Are the Olympics still going ahead despite the fourth wave of Coronavirus in Japan?
The Tokyo Olympic Games are due to start on the 23rd of July. However, Japan remains in a state of emergency until at least June the 19th, due to a surge in Coronavirus infections. Foreign fans are banned from attending but there’s still hope Japanese locals may be able to attend, although in limited numbers.
So what kind of tournament can we expect?
The Kootneeti’s Indo-Pacific Editor Duncan Bartlett has been discussing the issue with the BBC’s Ben Fryer.
Duncan, give us an update of the coronavirus situation in Japan and the debate about whether the games should go ahead.
Well, the fourth wave of coronavirus is having a major effect on the hospitals in Japan, particularly in the region of Osaka, which is Japan’s second biggest city. Some of the intensive care units are full and there are reports of people being sent home because they can’t receive treatment.
There’s been something like 12,000 deaths so far altogether in Japan, as a result of the COVID pandemic. Now, of course, that’s very serious and it’s a great concern, but it’s nothing like the overall number of deaths in the United States or India.
The problem is that at the moment the vaccination program is being rolled out pretty slowly. Something like 6% of the Japanese population have received a vaccine already, mainly very old people. And people are very worried of course, that if suddenly something like a hundred thousand foreigners come in to take part in the Olympics, both as athletes and supporters and coaches, and so on, that could lead to another, big crisis in terms of the healthcare system. So that’s why a lot of people in Japan say they think that the Japanese games should be postponed or even cancelled.
Why is the vaccine rate so slow? A lot of the people in the region where I live in the UK have had both vaccines already. I am surprised that Japan’s been so slow.
I agree with you; it is a surprise, because Japan has a reputation for efficiency but I don’t think the government’s being terribly efficient on this issue. It’s been using old-fashioned systems of telephones and paper forms that people have to fill in in order to be able to apply to have the vaccine. It hasn’t employed the high level of technology that you might expect from Japan.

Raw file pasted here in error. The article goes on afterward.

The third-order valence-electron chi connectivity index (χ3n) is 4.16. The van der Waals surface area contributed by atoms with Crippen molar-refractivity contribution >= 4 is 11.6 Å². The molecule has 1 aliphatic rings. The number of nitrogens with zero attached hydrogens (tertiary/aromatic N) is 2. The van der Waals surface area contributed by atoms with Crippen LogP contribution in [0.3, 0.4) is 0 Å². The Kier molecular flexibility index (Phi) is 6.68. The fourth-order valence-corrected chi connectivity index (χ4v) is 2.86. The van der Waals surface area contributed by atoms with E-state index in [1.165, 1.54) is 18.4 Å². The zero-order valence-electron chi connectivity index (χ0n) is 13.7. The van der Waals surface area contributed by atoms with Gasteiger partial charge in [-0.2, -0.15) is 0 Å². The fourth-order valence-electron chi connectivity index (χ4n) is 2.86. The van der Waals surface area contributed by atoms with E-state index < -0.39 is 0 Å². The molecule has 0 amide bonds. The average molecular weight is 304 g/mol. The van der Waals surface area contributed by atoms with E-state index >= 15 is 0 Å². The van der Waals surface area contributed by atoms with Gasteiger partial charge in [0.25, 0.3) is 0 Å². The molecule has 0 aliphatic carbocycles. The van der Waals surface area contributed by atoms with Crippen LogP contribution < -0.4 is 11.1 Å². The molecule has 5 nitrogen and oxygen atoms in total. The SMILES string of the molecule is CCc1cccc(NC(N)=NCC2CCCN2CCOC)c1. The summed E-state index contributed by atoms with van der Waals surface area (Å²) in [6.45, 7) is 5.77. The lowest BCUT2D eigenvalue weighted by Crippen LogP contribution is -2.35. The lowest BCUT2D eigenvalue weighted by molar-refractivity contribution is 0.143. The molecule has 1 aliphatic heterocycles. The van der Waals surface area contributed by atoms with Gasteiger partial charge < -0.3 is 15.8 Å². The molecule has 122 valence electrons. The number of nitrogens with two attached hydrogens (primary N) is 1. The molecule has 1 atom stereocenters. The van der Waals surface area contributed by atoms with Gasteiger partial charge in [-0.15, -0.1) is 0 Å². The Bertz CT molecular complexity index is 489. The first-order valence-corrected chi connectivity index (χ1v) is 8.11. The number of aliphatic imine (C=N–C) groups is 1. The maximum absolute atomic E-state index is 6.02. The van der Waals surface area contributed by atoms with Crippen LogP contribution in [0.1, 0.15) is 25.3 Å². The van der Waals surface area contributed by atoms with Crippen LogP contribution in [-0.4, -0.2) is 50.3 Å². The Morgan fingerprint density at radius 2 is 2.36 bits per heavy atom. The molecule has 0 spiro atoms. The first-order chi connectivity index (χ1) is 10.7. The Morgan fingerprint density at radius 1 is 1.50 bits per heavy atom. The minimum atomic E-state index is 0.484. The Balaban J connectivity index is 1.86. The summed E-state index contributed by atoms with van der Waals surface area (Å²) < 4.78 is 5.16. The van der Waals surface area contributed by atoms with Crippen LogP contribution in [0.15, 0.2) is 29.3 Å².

The other problem is that Japan has insisted that only qualified medical personnel, such as senior nurses and doctors, are allowed to actually give the vaccines. I suppose that many people in Japan are concerned about the side effects of the vaccine and would therefore like a medically- qualified person there to reassure them.
What is your feeling? Do you think the Olympic Games will take place or not?
My feeling is that they will go ahead, because it would be such a national humiliation for Japan to request a cancellation at this stage. The prime minister Yoshihide Suga has said repeatedly on television and in international meetings that the games should definitely go ahead.
He’ll be attending the G7 summit in Cornwall later this month and I am sure he won’t want to announce the cancellation of the games at that stage.
Contractually, it’s the International Olympic Committee, or IOC, which could cancel the games. In reality, though, if Mr. Suga said publicly that Japan couldn’t go ahead, I think it would be impossible for the IOC and its president Thomas Bach to insist on it.
The IOC itself is saying that the games should go ahead, but we may be in this unusual situation of watching on television athletes taking part in races and completely empty stadiums, with no spectators at all. The other question is how many countries are going to be represented because even the United States – an ally and friend of Japan – is having second thoughts about sending its athletes to Japan at this difficult time.
This interview was broadcast on BBC Radio Essex. The producer was Matt Knight.
The views and opinions expressed in this article are those of the author and do not necessarily reflect the views of The Kootneeti Team